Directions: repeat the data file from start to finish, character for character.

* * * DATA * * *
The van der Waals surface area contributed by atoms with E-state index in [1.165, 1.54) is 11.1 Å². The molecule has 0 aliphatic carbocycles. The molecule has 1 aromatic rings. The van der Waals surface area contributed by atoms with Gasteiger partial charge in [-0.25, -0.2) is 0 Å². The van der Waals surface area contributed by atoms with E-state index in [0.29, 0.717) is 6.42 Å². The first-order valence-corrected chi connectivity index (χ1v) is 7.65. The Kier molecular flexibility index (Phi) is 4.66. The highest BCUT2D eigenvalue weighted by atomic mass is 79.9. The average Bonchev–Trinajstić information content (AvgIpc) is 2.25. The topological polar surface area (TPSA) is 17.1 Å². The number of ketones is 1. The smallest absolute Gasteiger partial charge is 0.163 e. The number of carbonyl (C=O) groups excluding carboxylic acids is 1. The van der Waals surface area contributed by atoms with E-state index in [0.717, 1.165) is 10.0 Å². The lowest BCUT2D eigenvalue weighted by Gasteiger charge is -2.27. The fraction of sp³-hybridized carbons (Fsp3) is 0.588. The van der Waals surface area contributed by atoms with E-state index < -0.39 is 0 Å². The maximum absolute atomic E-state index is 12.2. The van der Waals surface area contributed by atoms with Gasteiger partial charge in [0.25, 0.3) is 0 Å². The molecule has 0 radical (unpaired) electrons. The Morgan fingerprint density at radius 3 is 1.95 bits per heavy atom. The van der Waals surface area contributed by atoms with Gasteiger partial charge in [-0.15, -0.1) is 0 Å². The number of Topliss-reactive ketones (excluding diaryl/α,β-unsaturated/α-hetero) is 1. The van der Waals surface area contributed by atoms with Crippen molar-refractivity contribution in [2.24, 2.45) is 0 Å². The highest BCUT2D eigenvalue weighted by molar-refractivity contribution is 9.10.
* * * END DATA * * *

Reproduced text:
The van der Waals surface area contributed by atoms with E-state index in [1.165, 1.54) is 11.1 Å². The molecule has 0 aliphatic carbocycles. The molecule has 1 aromatic rings. The van der Waals surface area contributed by atoms with Gasteiger partial charge in [-0.25, -0.2) is 0 Å². The van der Waals surface area contributed by atoms with E-state index in [0.29, 0.717) is 6.42 Å². The first-order valence-corrected chi connectivity index (χ1v) is 7.65. The Kier molecular flexibility index (Phi) is 4.66. The highest BCUT2D eigenvalue weighted by atomic mass is 79.9. The average Bonchev–Trinajstić information content (AvgIpc) is 2.25. The topological polar surface area (TPSA) is 17.1 Å². The number of ketones is 1. The smallest absolute Gasteiger partial charge is 0.163 e. The number of carbonyl (C=O) groups excluding carboxylic acids is 1. The van der Waals surface area contributed by atoms with E-state index in [0.717, 1.165) is 10.0 Å². The lowest BCUT2D eigenvalue weighted by Gasteiger charge is -2.27. The fraction of sp³-hybridized carbons (Fsp3) is 0.588. The van der Waals surface area contributed by atoms with E-state index < -0.39 is 0 Å². The maximum absolute atomic E-state index is 12.2. The van der Waals surface area contributed by atoms with Gasteiger partial charge in [0.25, 0.3) is 0 Å². The molecule has 0 radical (unpaired) electrons. The Morgan fingerprint density at radius 3 is 1.95 bits per heavy atom. The van der Waals surface area contributed by atoms with Gasteiger partial charge in [-0.15, -0.1) is 0 Å². The number of Topliss-reactive ketones (excluding diaryl/α,β-unsaturated/α-hetero) is 1. The van der Waals surface area contributed by atoms with Crippen molar-refractivity contribution in [2.24, 2.45) is 0 Å². The highest BCUT2D eigenvalue weighted by molar-refractivity contribution is 9.10.